We must recognize the fact that among the very top private universities in the United States, UChicago remains the most undercapitalized, owing in large part to the fateful collapse of its undergraduate enrollments in the 1950s, 1960s, and 1970s. Virtually all successful universities depend in large part on the generosity of their undergraduate alumni to build a strong endowment. It may be difficult to imagine now that the College has grown to more than 7,000 students, but between 1950 and 1980 the College never rose above 2,760, and it languished around 2,200 students for much of that time—significantly below the College’s size before 1940. This produced a much smaller College alumni base compared to our peers, whose enrollments grew substantially in the 1960s, 1970s, and 1980s. To give but one telling example: in 1980 Chicago had 2,755 undergraduates, whereas Princeton had 4,430, Yale 5,241, Harvard 6,555, and Stanford 6,638. As a result, the University maintained a smaller endowment than it could have built with help from the many thousands of “missing” students from those decades.

That crisis in our demographic fortunes has now been overcome. But the story of UChicago’s eminence over the twentieth century has been one of constant struggles to achieve singular scholarly distinction in the face of unsettling fiscal headwinds. Our greatest challenge lies in generating new resources, for the future welfare of the University beyond the Zimmer years must address the ongoing need for new pathways to financial resource generation and endowment growth, while preserving the special intellectual culture of the institution.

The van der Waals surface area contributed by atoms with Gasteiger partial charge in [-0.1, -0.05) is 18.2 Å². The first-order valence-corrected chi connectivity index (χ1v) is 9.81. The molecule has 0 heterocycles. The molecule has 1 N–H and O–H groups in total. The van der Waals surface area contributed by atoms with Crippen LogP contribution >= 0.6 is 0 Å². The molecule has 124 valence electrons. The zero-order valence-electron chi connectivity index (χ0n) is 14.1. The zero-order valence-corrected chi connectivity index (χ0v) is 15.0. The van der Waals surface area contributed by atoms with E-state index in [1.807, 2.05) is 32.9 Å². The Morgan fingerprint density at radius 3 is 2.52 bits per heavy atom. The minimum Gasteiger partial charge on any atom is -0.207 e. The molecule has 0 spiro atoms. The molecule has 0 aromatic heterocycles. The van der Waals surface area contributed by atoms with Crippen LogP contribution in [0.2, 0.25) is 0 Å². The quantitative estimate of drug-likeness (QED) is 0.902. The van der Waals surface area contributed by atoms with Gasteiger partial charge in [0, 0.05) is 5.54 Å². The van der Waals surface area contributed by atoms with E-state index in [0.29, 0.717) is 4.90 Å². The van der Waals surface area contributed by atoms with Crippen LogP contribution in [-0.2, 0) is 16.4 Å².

The balance sheet on the recent decades is in my view remarkably positive. Faculty leaders across the University have thought strategically about advancing our common good, and they have had the courage to take formidable risks to achieve success.

 

John W. Boyer

Senior Advisor to the President and Dean of the College, 1992–2023

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  • M

    Mark Zelek / Dec 9, 2023 at 2:37 pm

    Following up on my earlier comment that the primary reason for the University’s financial distress relative to its peers was its adoption of a conservative endowment investing strategy, the University of Chicago News reported on December 8, 2023 that the endowment has further shrunk to $10 billion at the end of FY 23 (down from $10.3 billion at FY 22 end). Most significantly, the News noted that over the past 10 years the endowment has generated annualized returns of only 7.3 percent. This contrasts with, for example, Yale’s 10.9 percent, Princeton’s 10.8 percent, and Stanford’s 9.4 percent annualized returns over the same decade. Had the University of Chicago simply followed an investment strategy more in line with those of these other universities, its endowment would be billions of dollars more today.

    Reply
  • M

    Matthew G. Andersson / Dec 7, 2023 at 6:39 pm